In an interview with CNBC on Monday, Dolev said he was “very surprised” by the survey results, so he had his team spend a lot of time “sanity-checking” the data.

The analyst added that although the survey data was surprising, he believes it is an accurate representation of how consumers might spend their stimulus money.

“It is what it is,” Dolev concluded.

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The next stimulus will drive another surge of retail investing in the stock market, Bank of America says

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Robinhood is hugely popular among day traders, putting it at the center of the GameStop frenzy

  • The next round of stimulus aid will drive another surge of retail investing, Bank of America said.
  • BofA data shows the last two spikes in trading app downloads coincided with the receipt of stimulus checks. 
  • A more broad-based stimulus will lead to a higher uptick of retail-investing, added BofA.
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Retail investors have poured into the stock market in the last year, lured by comission-free trading, work from home conditions, stimulus checks, and high savings rates. Now, Bank of America says that it is expecting the next round of federal stimulus aid to drive another surge in retail investing.

“We expect another uptick in retail activity with another round of stimulus, though the level will likely depend on the type of stimulus (broad based or targeted), the market backdrop at the time, as well as any potential regulatory changes discussed over the coming weeks,” a team of BofA analysts said in a recent note.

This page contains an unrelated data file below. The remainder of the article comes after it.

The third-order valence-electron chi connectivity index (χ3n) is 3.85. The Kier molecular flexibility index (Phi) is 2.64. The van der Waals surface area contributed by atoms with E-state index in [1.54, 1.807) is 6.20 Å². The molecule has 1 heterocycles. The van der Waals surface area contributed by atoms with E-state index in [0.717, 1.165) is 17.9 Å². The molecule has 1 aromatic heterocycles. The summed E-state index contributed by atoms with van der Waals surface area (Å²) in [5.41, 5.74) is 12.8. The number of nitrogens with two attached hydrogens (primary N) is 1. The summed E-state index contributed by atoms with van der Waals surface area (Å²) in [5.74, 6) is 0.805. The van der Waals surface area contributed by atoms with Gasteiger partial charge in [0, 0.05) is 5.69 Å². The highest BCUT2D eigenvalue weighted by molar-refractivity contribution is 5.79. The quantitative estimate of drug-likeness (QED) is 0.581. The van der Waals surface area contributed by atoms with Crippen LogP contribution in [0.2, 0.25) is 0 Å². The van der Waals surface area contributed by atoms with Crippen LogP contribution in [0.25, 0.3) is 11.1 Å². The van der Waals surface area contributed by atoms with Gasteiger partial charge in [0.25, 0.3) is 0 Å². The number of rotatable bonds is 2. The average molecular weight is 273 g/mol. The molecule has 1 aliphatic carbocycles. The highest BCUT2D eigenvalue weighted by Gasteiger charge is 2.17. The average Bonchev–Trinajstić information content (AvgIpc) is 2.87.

The firm found that the last two spikes in trading app downloads coincided with the receipt of stimulus checks. However, in both cases, there were extreme market moves (April 2020) and individual stock moves (January 2021) that helped draw investors.

If the next round of stimulus is broad based, BofA expects a higher level of retail activity, particularly as unemployment improves and many Americans are in better financial positions. President Joe Biden’s proposed $1.9 trillion stimulus plan includes $1,400 direct payments for individuals making up to $75,000 a year. 

Read more: Raymond James says buy these 12 ‘center of the storm’ stocks that are set to rebound as the economy reopens – including 6 that can outperform the S&P 500 in the coming months

While BofA expects retail engagement to moderate throughout 2021 following the stimulus as people spend more time and money away from home, the bank still expects structurally higher levels of retail activity versus 2019 because of zero commissions, new entrants, and advances in technology. 

In addition to a stimulus-boost, Bank of America’s data shows that the recent surge in retail trading has been led by young investors and social media.

Throughout 2020 and January 2021, brokerage firms E-Trade and TD Ameritrade saw a rising percentage of users aged 18-34, BofA said.

“It’s not just retail investors that may increasingly be a force in markets, its young retail investors,” BofA noted. “And while traditional news outlets did see a usage boost from the January surge in certain stocks, the boost was far bigger for Reddit, which tells you something about how these younger investors are obtaining views and information.” 

Bank of America found that Robinhood daily average users reached 8 million, up from an average of 4.5 million, at the height of the GameStop market-mania in late January. At the same time, conversations on the WallStreetBets Reddit forum climbed dramatically.

While Robinhood usage has come down from its January highs, it still remains elevated relative to before the GameStop frenzy, indicating that retail activity is here to stay, BofA added.

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Read more: Biden’s ESG push is a huge opportunity for asset managers. Firms like BlackRock and Fidelity are making hires, boosting tech tools, and launching new products to capture it.